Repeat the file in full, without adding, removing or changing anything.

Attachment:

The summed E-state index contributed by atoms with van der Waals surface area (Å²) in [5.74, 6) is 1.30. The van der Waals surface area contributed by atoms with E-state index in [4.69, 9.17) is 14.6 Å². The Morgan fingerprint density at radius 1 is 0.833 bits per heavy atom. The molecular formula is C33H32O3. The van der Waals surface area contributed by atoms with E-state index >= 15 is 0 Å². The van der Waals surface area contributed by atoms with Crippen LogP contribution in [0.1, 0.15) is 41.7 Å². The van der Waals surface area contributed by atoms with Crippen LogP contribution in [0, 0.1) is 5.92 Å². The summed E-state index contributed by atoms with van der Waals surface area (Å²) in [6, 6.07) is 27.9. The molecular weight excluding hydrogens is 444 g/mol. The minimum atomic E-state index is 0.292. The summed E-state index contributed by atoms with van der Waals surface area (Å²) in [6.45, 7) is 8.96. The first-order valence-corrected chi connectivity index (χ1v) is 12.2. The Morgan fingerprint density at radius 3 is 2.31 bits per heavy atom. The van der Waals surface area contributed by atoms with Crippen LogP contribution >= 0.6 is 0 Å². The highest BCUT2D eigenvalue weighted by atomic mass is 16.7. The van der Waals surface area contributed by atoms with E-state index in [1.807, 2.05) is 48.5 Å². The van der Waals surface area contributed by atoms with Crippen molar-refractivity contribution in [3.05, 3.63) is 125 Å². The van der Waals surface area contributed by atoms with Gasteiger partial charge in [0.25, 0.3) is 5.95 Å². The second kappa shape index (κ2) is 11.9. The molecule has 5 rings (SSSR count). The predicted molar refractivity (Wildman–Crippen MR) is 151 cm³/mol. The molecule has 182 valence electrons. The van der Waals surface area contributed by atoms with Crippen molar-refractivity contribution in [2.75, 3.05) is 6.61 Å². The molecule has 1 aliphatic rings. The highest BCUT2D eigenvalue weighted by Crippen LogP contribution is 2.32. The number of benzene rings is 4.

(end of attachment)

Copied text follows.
The summed E-state index contributed by atoms with van der Waals surface area (Å²) in [5.74, 6) is 1.30. The van der Waals surface area contributed by atoms with E-state index in [4.69, 9.17) is 14.6 Å². The Morgan fingerprint density at radius 1 is 0.833 bits per heavy atom. The molecular formula is C33H32O3. The van der Waals surface area contributed by atoms with E-state index >= 15 is 0 Å². The van der Waals surface area contributed by atoms with Crippen LogP contribution in [0.1, 0.15) is 41.7 Å². The van der Waals surface area contributed by atoms with Crippen LogP contribution in [0, 0.1) is 5.92 Å². The summed E-state index contributed by atoms with van der Waals surface area (Å²) in [6, 6.07) is 27.9. The molecular weight excluding hydrogens is 444 g/mol. The minimum atomic E-state index is 0.292. The summed E-state index contributed by atoms with van der Waals surface area (Å²) in [6.45, 7) is 8.96. The first-order valence-corrected chi connectivity index (χ1v) is 12.2. The Morgan fingerprint density at radius 3 is 2.31 bits per heavy atom. The van der Waals surface area contributed by atoms with Crippen LogP contribution >= 0.6 is 0 Å². The highest BCUT2D eigenvalue weighted by atomic mass is 16.7. The van der Waals surface area contributed by atoms with E-state index in [1.807, 2.05) is 48.5 Å². The van der Waals surface area contributed by atoms with Crippen molar-refractivity contribution in [3.05, 3.63) is 125 Å². The van der Waals surface area contributed by atoms with Gasteiger partial charge in [0.25, 0.3) is 5.95 Å². The second kappa shape index (κ2) is 11.9. The molecule has 5 rings (SSSR count). The predicted molar refractivity (Wildman–Crippen MR) is 151 cm³/mol. The molecule has 182 valence electrons. The van der Waals surface area contributed by atoms with Crippen molar-refractivity contribution in [2.75, 3.05) is 6.61 Å². The molecule has 1 aliphatic rings. The highest BCUT2D eigenvalue weighted by Crippen LogP contribution is 2.32. The number of benzene rings is 4.